It’s not every day the archbishop visits our small-town church in Newport on the Oregon Coast. In honor of Sacred Heart Church’s 125th anniversary, we welcomed Archbishop Alexander Sample, head of the Catholic church in Western Oregon, for a special Mass and reception on Friday night. It was the first visit by this archbishop, who took office in January 2013.
It was a big deal. Our songs and programs had to be approved by the archdiocese. The Archbishop needed three altar servers, one to serve, one to hold his staff, and one to hold the tall gold hat, the mitre, that he wore during Mass over his magenta beanie, I mean zucchetto. We had three lectors. The Knights of Columbus paraded in their regalia, and we combined the choirs from all the Masses for the occasion.
The church was packed, the yellow and white flowers and candles were glorious, and the music we had been practicing for weeks sounded good.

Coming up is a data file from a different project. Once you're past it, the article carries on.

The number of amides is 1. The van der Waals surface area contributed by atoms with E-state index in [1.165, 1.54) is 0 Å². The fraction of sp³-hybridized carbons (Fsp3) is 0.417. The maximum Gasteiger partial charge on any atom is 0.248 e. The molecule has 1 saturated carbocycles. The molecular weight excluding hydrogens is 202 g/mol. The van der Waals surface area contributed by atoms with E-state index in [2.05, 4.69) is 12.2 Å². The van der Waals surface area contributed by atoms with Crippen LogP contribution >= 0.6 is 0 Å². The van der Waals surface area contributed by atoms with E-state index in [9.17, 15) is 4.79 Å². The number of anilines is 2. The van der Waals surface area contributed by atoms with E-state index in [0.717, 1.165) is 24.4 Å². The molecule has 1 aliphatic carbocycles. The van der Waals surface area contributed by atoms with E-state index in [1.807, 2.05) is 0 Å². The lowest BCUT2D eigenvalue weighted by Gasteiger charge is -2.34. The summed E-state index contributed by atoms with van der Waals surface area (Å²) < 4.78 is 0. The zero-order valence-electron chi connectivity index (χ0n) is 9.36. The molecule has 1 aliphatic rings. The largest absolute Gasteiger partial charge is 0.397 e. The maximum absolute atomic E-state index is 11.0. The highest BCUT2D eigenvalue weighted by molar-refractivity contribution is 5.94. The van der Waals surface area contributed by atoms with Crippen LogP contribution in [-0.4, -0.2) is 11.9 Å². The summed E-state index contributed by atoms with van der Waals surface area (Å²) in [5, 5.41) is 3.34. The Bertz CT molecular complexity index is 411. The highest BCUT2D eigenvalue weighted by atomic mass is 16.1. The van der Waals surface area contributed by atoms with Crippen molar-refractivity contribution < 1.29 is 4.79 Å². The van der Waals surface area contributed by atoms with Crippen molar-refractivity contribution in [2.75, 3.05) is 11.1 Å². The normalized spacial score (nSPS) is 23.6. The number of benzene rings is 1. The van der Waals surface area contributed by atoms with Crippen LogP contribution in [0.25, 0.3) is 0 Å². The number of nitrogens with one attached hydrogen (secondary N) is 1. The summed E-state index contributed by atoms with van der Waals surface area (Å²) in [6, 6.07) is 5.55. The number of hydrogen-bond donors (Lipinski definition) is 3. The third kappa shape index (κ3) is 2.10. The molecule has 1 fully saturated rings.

Archbishop Sample has a glorious tenor singing voice, and he sang most of the prayers. In his homily, he preached about the past and future of the church and our role as followers of St. Peter.
After Mass, we gathered in the hall, where it was so crowded and noisy my throat still hurts from shouting to be heard. And the cookies, oh Lord, for a cookie monster like me, it was heaven.
But the archbishop did not indulge. Instead he stood for over an hour as people lined up to meet him. He blessed the sick, listened to the stories of the old, young and in-between, and kidded the kids. In the picture above, he is talking to Rose Troxel, the church historian responsible for most of the photos and memorabilia on display behind them. Meanwhile, we all fell in love with the tall, handsome archbishop.
Sunday it was back to church as usual. I hope the archbishop got a chance to walk on the beach between events. He did take a few cookies back to his hotel room. He was due in Lincoln City for another Mass on Saturday. Meanwhile, my father is pretty impressed that I sang a solo for the archbishop and shook his hand, and I know the leftover cookies are hidden away somewhere.